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Measuring Yourself for Success

Measuring Yourself for Success

From Career Tips, 2014 Volume 12, December

Helene gave me a FitBit for Christmas. While we can debate whether that was truly a present for me or for her, I have to admit that wearing the darn thing for a few days has affected my behavior. Not only am I more aware of how many steps I take, I'm striving to do more to meet the FitBit's target. In fact, I just returned from walking a few blocks to put today's goal within reach.

I wrote about this phenomenon relative to a job search in a past issue. I want you to think about how you could apply this to change your own results for your job search, career or life.

Now let's not confuse this with establishing New Year's resolutions. I'm not a big fan of those, as it seems like most are broken and forgotten within a week or two. One of the problems is that they generally are expressed as absolutes, and once missed, the tendency is to give up.

For example, the FitBit has set a target for me of 10,000 steps per day. If I frame that in my own mind as "I resolve to hit 10,000 steps every day in 2015", I set myself up for failure. As soon as I go a day or two without hitting my goal, I'll throw up my hands and give up.

On the other hand, if I say to myself, "Let me see how many days per week I can hit 10,000 steps", I will approach it with an entirely different philosophy. Not hitting my goal one day is no longer a failure.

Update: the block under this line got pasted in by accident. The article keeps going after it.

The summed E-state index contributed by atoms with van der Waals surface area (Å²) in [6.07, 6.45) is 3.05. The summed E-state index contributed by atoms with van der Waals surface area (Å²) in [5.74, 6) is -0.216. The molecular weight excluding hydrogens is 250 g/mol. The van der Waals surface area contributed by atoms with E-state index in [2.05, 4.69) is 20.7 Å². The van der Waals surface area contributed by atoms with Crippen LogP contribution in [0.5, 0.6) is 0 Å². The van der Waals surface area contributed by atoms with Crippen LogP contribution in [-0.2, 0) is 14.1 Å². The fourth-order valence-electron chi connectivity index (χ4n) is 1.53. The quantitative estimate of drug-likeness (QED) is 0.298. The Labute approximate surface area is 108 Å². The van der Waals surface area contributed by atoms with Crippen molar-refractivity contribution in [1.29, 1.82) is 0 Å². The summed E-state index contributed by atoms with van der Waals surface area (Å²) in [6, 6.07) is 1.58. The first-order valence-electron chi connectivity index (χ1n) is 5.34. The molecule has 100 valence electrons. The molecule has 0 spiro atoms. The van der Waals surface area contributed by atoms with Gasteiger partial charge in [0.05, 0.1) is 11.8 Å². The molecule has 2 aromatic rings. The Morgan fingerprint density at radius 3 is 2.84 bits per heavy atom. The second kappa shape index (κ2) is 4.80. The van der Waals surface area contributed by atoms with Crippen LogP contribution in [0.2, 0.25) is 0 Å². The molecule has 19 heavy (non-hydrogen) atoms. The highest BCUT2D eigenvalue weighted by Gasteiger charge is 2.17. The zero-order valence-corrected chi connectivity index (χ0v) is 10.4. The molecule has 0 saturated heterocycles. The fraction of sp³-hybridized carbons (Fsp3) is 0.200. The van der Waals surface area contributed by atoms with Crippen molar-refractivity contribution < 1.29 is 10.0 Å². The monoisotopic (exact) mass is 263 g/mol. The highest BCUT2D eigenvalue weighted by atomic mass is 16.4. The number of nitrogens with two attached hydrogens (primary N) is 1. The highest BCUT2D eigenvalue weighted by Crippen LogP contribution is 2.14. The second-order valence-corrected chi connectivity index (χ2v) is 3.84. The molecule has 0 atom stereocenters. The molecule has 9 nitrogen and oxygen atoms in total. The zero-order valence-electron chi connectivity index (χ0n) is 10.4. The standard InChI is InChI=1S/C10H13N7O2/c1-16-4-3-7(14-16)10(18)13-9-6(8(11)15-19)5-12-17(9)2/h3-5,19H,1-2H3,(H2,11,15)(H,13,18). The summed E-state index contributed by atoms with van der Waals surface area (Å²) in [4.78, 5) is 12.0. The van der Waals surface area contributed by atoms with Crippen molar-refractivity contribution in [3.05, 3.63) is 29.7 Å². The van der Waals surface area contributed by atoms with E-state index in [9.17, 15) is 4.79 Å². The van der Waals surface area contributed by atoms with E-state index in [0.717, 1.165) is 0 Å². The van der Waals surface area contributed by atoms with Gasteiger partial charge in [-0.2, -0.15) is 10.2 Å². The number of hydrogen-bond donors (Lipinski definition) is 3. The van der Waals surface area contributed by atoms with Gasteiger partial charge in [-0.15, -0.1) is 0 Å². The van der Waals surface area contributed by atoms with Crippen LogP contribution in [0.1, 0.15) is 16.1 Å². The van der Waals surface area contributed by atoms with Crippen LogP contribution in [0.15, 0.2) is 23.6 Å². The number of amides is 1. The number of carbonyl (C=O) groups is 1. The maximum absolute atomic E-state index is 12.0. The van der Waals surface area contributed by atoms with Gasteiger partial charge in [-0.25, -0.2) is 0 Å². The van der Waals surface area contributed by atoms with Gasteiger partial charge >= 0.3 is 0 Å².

Once I see how many days I hit 10,000, I can start to fine tune. If I'm only achieving my goal one day a week, then maybe I should cut the daily target in half. On the other hand, if I'm reaching it 5-7 days per week, I might be ready to raise the bar to 12,000.

This fine-tuning is critical. If a goal proves to be too much of a stretch, I will lose faith. And once I start to routinely achieve a particular goal, it is important that I up the ante in some way, or else I'll start to lose my engagement. (This goes back to last month's lead article, Manage Tension to Create Influence.)

The goal you pick doesn't have to be earth-shattering, as long as it is something that will make meaningful progress towards your goal. For example, in an active job search, I would recommend a networking target of having, on average, at least five one-on-one meetings or in-depth phone conversations per week.

You might also set a target for referrals - I'd suggest shooting for at least one new referral per one-on-one meeting or conversation. That doesn't mean that every single meeting has to lead to a referral, but that over the course of a week or a month, you would target at least as many referrals as meetings.

It may take you a few weeks to get up to either target, but once you've built some momentum, those shouldn't seem like stretch goals for anyone in a full-time search. Then once you see how you're doing, figure out how to fine-tune those targets. In addition to the numerics, you can add qualitative aspects. For instance, if you aren't finding it overly-challenging to meet with five people per week, what if you qualified it as "five people at the hiring manager level or above in my target industry"?

So here's my challenge to you:

  1. Look for some positive change you can make in your behavior related to your job search, career or personal goals.
  2. Decide on at least one thing you can do differently that will move you closer to your goals.
  3. Set a target that you can strive for.
  4. Send me an email with your target, to In return, I'll check in with you on your progress a couple of times over the next month, to help create some accountability to keep you on track.